Paul Coyer
Ph.D. Candidate at the London School of Economics, United Kingdom

Paul Coyer is a PhD candidate at the London School of Economics and Political Science, writing on the role played by the Congress in the early development of Sino-American relations, 1969-1980. The working title of his dissertation is "Congress, China and the Cold War."

January 2010 – December 2011

Jacob Eder
Mellon Fellow in Contemporary History
Ph.D. Candidate, University of Pennsylvania

Dissertation topic: "Holocaust Angst: The Federal Republic of Germany and Holocaust Memory in the United States, 1977-1990"

Jacob S. Eder has been selected as a Mellon Pre-doctoral Fellow in Cold War/Post-1945 International History for the 2011-2012 academic year. Eder is currently a doctoral candidate in history at the University of Pennsylvania, working on a dissertation project about German cultural diplomacy in the United States and its relevance for the formation of transnational Holocaust memory. His research focuses on this topic from three angles: the exponentially growing interest of American society in the Holocaust and its impact on German-American relations since the late 1970s, efforts in the United States on the part of the Federal Republic to (re-)claim the power of interpretation over the history of the Holocaust, and the reception of such policies in the United States by governmental or private institutions and individuals. Eder is also an associate member of the graduate school of the Jena Center 20th Century History, Germany, and he holds M.A. degrees from Penn and the University of Nebraska-Lincoln, where he spent an academic year on a Fulbright Scholarship. He is the recipient of numerous academic grants and fellowships, including doctoral fellowships from the Gerda Henkel Foundation, the Center for Advanced Holocaust Studies of the USHMM, and the German Historical Institute in Washington, D.C.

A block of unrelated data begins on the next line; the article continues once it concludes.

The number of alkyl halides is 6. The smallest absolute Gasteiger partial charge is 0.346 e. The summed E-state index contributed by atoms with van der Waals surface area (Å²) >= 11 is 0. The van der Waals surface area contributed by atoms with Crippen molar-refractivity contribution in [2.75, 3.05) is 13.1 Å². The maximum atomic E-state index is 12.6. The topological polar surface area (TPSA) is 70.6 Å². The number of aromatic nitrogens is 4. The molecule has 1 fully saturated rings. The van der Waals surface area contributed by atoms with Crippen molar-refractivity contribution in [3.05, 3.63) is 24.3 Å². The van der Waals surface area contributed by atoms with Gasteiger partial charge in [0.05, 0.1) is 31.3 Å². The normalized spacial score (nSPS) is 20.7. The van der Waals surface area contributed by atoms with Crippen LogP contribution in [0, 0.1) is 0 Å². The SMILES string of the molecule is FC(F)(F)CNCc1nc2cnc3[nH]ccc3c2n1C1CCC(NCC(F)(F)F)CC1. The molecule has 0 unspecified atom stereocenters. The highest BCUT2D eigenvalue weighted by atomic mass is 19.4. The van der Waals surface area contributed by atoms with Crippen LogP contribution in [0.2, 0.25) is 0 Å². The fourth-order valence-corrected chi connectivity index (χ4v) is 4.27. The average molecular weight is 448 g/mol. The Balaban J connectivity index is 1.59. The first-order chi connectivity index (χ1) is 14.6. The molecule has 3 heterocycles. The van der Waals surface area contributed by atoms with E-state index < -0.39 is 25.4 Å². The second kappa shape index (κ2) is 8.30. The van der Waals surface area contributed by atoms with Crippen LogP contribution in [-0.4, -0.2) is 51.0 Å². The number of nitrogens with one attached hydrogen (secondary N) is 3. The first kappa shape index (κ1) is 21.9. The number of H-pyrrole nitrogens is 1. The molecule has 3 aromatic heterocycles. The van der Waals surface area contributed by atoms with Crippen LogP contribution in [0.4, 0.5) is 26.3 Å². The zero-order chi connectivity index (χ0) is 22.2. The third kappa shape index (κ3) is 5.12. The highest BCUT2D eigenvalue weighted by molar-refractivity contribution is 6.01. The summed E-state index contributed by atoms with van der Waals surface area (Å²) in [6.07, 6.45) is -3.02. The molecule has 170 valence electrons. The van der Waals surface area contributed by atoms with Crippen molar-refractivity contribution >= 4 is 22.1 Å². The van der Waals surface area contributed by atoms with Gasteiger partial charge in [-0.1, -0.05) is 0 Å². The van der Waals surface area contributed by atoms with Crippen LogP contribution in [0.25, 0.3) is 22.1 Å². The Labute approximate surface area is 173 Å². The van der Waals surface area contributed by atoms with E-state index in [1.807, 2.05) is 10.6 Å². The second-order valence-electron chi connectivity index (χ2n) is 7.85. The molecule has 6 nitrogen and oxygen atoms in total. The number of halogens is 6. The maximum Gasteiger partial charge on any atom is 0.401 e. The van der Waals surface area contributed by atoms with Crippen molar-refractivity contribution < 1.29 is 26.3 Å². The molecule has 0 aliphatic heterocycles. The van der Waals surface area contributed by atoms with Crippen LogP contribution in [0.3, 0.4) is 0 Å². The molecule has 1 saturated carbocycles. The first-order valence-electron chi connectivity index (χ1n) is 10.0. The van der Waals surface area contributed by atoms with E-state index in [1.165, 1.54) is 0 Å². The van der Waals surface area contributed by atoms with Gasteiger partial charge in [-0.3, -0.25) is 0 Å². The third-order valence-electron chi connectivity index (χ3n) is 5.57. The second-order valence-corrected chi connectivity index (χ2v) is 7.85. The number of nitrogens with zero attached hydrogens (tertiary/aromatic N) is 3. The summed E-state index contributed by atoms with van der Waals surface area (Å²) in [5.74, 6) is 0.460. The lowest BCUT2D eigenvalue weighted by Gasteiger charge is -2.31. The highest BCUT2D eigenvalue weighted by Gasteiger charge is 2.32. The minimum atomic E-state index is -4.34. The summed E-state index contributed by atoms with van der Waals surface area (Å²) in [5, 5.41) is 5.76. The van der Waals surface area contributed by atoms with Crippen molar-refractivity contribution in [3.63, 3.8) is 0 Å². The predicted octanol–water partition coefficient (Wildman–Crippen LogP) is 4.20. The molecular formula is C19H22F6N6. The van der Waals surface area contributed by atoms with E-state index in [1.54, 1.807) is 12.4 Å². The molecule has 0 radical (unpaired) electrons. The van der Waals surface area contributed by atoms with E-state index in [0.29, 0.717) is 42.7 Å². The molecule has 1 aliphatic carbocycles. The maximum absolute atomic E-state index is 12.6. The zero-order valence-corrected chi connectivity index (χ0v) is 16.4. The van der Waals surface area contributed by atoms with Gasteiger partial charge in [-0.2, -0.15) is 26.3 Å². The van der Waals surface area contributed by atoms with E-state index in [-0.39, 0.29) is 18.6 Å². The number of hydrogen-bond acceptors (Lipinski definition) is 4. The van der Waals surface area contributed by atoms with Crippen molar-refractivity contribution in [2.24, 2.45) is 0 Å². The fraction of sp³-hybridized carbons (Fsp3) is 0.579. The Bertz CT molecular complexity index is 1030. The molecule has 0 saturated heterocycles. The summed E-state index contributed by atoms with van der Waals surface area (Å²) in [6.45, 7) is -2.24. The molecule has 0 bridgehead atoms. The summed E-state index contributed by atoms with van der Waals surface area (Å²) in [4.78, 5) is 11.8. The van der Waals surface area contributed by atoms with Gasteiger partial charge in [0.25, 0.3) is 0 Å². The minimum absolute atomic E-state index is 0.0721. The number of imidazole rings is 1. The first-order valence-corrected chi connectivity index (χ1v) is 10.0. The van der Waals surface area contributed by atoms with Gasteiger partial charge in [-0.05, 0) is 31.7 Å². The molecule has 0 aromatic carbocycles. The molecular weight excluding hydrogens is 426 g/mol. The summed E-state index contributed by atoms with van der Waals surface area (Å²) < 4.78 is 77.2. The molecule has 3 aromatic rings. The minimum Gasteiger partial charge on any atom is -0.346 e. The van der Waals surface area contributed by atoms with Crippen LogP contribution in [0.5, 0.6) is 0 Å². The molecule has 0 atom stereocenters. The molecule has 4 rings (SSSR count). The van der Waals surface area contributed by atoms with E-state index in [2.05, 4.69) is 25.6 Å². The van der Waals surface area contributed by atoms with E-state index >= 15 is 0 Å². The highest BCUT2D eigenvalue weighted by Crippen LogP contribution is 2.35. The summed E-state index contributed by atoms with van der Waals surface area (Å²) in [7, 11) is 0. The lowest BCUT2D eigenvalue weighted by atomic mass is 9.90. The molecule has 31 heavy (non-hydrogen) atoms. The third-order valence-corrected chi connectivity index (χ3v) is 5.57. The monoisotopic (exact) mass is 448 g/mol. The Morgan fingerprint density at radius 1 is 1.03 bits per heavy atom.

September 2011 – July 2012

Chao Fan
Ph.D. Candidate, Peking University, China

China's foreign policy toward the United States in the 1980s

Chao Fan is a Ph.D. Candidate at Peking University. His research interests include China's foreign relations, Chinese foreign policy decision-making, and especially Sino-US relations. He is particularly interested in the role that the USSR played in the Sino-US relationship. He received his M.A. in Diplomacy from the Department of Diplomacy at China Foreign Affairs University, the only institute under the auspices of the Chinese Ministry of Foreign Affairs to train Chinese diplomats, and B.A. in English Literature and Linguistics from the Foreign Languages School at Yunnan University. He held an internship at the Foreign Affairs Office of the Yunnan Provincial Government. He participated in IERES' Summer Institute on Conducting Archival Research (SICAR) with the research topic: "The Cold War and the Origin of China's Foreign Aid Policy (1949-1965)."

September 2011– August 2012

Mami Hamamoto
Research Fellow, the Graduate School of Humanities and Sociology, the University of Tokyo, Japan